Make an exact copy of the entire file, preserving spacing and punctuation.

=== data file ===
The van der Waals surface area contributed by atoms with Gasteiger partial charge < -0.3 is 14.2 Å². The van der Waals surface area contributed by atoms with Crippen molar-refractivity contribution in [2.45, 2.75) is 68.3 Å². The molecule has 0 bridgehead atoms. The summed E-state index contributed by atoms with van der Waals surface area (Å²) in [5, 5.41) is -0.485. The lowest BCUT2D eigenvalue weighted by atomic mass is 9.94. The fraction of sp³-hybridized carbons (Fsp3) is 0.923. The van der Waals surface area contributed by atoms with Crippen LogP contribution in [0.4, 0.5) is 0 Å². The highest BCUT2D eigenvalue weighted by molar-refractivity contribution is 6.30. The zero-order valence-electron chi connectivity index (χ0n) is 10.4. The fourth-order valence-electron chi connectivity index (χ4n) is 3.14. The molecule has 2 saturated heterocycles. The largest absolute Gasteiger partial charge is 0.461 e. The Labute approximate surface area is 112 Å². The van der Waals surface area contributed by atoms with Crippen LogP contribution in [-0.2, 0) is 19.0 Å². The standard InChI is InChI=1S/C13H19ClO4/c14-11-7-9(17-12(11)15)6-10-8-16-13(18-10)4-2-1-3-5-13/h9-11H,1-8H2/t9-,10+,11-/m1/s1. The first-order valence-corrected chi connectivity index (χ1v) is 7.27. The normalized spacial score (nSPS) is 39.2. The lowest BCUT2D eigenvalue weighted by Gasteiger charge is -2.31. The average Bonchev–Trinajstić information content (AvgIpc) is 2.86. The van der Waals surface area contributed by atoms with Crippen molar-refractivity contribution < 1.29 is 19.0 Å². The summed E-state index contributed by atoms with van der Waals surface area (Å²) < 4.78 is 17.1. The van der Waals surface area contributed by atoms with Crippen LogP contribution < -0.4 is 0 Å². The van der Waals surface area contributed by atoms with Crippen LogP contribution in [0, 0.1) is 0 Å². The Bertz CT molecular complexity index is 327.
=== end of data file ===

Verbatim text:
The van der Waals surface area contributed by atoms with Gasteiger partial charge < -0.3 is 14.2 Å². The van der Waals surface area contributed by atoms with Crippen molar-refractivity contribution in [2.45, 2.75) is 68.3 Å². The molecule has 0 bridgehead atoms. The summed E-state index contributed by atoms with van der Waals surface area (Å²) in [5, 5.41) is -0.485. The lowest BCUT2D eigenvalue weighted by atomic mass is 9.94. The fraction of sp³-hybridized carbons (Fsp3) is 0.923. The van der Waals surface area contributed by atoms with Crippen LogP contribution in [0.4, 0.5) is 0 Å². The highest BCUT2D eigenvalue weighted by molar-refractivity contribution is 6.30. The zero-order valence-electron chi connectivity index (χ0n) is 10.4. The fourth-order valence-electron chi connectivity index (χ4n) is 3.14. The molecule has 2 saturated heterocycles. The largest absolute Gasteiger partial charge is 0.461 e. The Labute approximate surface area is 112 Å². The van der Waals surface area contributed by atoms with Crippen LogP contribution in [-0.2, 0) is 19.0 Å². The standard InChI is InChI=1S/C13H19ClO4/c14-11-7-9(17-12(11)15)6-10-8-16-13(18-10)4-2-1-3-5-13/h9-11H,1-8H2/t9-,10+,11-/m1/s1. The first-order valence-corrected chi connectivity index (χ1v) is 7.27. The normalized spacial score (nSPS) is 39.2. The lowest BCUT2D eigenvalue weighted by Gasteiger charge is -2.31. The average Bonchev–Trinajstić information content (AvgIpc) is 2.86. The van der Waals surface area contributed by atoms with Crippen molar-refractivity contribution < 1.29 is 19.0 Å². The summed E-state index contributed by atoms with van der Waals surface area (Å²) < 4.78 is 17.1. The van der Waals surface area contributed by atoms with Crippen LogP contribution < -0.4 is 0 Å². The van der Waals surface area contributed by atoms with Crippen LogP contribution in [0, 0.1) is 0 Å². The Bertz CT molecular complexity index is 327.